News this week that Cadbury’s is threatened with a hostile takeover by Kraft (not, alas, Kraftwerk).
A few years ago my daughter “persuaded” me to take her to visit Cadbury World in Bournville, Birmingham. This involved a guided tour of the chocolate factory, and a chance to visit the Bournville Museum. You would probably need to be slightly keener on chocolate than I am to get the full benefit of the experience (you seemed to be tasting the stuff for several hours after you’d left) and I’m not sure either that it quite conveyed the reality of the operations of a multi-national corporation such as Cadbury’s has inevitably become.
The village was pleasant, though, if very obviously planned, with an air of high thinking and plain living about it. The lack of pubs would have been a problem for me, I think, though I don’t doubt (much) that what they created there was preferable to what preceded it.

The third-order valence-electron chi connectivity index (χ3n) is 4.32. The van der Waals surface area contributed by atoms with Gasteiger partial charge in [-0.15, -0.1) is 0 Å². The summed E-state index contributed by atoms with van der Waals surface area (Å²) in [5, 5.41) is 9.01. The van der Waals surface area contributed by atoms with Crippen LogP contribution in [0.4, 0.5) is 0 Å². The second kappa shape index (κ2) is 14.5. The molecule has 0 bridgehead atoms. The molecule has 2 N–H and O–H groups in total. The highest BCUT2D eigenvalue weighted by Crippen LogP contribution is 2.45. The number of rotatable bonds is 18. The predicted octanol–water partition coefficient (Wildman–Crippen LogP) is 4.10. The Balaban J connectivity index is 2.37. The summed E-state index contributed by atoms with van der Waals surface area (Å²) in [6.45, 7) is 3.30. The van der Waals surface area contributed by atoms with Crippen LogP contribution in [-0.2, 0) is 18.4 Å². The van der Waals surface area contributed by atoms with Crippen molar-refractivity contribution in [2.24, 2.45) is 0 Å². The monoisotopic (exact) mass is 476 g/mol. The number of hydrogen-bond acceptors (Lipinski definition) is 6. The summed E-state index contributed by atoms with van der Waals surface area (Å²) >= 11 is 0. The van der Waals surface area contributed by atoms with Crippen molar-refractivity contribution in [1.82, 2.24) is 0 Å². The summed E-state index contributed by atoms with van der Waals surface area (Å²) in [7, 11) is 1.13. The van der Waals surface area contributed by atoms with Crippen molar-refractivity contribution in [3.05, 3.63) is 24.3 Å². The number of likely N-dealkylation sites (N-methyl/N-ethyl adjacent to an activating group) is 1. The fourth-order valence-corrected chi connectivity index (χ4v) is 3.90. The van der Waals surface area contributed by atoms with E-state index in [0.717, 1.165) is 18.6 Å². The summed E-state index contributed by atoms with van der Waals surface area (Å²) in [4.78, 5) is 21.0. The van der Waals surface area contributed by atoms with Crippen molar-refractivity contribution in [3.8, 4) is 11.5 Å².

What I did have was the chance to see the cricket ground very close to Cadbury World, the home of the Bournville club, though Worcestershire played a few matches there before the First War and Warwickshire Second XI have played there too more recently.
The pavilion is the outstanding feature, and it was presented to the club by Cadbury’s to mark the coronation of Edward VII. Here, courtesy of the Birmingham Post, it is –
Something about this (and, indeed, the village itself) reminded me of the Holly Lodge Estate in Highate – another example, I suppose, of high-minded planning.
I wonder what the chances are that Kraft, or, indeed, the present-day Cadbury’s would offer to build a pavilion like this for a local cricket club to mark the coronation of Charles III? Not good, I’d wager.